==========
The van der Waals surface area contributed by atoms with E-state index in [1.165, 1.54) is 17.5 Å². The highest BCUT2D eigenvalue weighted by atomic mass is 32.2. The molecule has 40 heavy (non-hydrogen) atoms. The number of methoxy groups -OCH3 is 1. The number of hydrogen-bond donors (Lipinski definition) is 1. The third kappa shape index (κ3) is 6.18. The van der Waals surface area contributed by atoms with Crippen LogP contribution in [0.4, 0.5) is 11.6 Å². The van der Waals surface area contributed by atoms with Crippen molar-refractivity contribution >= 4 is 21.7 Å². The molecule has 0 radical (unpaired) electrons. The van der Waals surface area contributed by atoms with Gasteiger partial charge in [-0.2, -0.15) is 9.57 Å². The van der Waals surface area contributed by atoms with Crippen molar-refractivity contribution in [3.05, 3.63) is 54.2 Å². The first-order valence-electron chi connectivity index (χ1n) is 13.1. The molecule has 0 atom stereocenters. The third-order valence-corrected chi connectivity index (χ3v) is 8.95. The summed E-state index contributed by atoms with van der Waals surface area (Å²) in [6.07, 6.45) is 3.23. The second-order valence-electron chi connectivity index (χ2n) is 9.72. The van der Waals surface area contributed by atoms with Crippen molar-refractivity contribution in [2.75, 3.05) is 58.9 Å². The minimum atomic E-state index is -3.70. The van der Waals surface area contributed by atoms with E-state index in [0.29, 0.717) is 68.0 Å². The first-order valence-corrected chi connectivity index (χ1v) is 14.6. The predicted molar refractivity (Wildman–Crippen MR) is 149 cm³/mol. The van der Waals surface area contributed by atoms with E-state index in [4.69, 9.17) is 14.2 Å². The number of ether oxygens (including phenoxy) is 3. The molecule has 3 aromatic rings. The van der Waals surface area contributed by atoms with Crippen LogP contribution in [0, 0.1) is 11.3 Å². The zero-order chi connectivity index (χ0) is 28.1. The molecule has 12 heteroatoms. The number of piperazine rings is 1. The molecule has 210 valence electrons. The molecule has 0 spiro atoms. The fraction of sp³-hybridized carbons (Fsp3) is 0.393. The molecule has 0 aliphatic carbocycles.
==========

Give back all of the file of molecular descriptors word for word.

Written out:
The van der Waals surface area contributed by atoms with E-state index in [1.165, 1.54) is 17.5 Å². The highest BCUT2D eigenvalue weighted by atomic mass is 32.2. The molecule has 40 heavy (non-hydrogen) atoms. The number of methoxy groups -OCH3 is 1. The number of hydrogen-bond donors (Lipinski definition) is 1. The third kappa shape index (κ3) is 6.18. The van der Waals surface area contributed by atoms with Crippen LogP contribution in [0.4, 0.5) is 11.6 Å². The van der Waals surface area contributed by atoms with Crippen molar-refractivity contribution >= 4 is 21.7 Å². The molecule has 0 radical (unpaired) electrons. The van der Waals surface area contributed by atoms with Gasteiger partial charge in [-0.2, -0.15) is 9.57 Å². The van der Waals surface area contributed by atoms with Crippen molar-refractivity contribution in [3.05, 3.63) is 54.2 Å². The first-order valence-electron chi connectivity index (χ1n) is 13.1. The molecule has 0 atom stereocenters. The third-order valence-corrected chi connectivity index (χ3v) is 8.95. The summed E-state index contributed by atoms with van der Waals surface area (Å²) in [6.07, 6.45) is 3.23. The second-order valence-electron chi connectivity index (χ2n) is 9.72. The van der Waals surface area contributed by atoms with Crippen molar-refractivity contribution in [2.75, 3.05) is 58.9 Å². The minimum atomic E-state index is -3.70. The van der Waals surface area contributed by atoms with E-state index in [0.29, 0.717) is 68.0 Å². The first-order valence-corrected chi connectivity index (χ1v) is 14.6. The predicted molar refractivity (Wildman–Crippen MR) is 149 cm³/mol. The van der Waals surface area contributed by atoms with E-state index in [4.69, 9.17) is 14.2 Å². The number of ether oxygens (including phenoxy) is 3. The molecule has 3 aromatic rings. The van der Waals surface area contributed by atoms with Crippen LogP contribution in [0, 0.1) is 11.3 Å². The zero-order chi connectivity index (χ0) is 28.1. The molecule has 12 heteroatoms. The number of piperazine rings is 1. The molecule has 210 valence electrons. The molecule has 0 spiro atoms. The fraction of sp³-hybridized carbons (Fsp3) is 0.393. The molecule has 0 aliphatic carbocycles.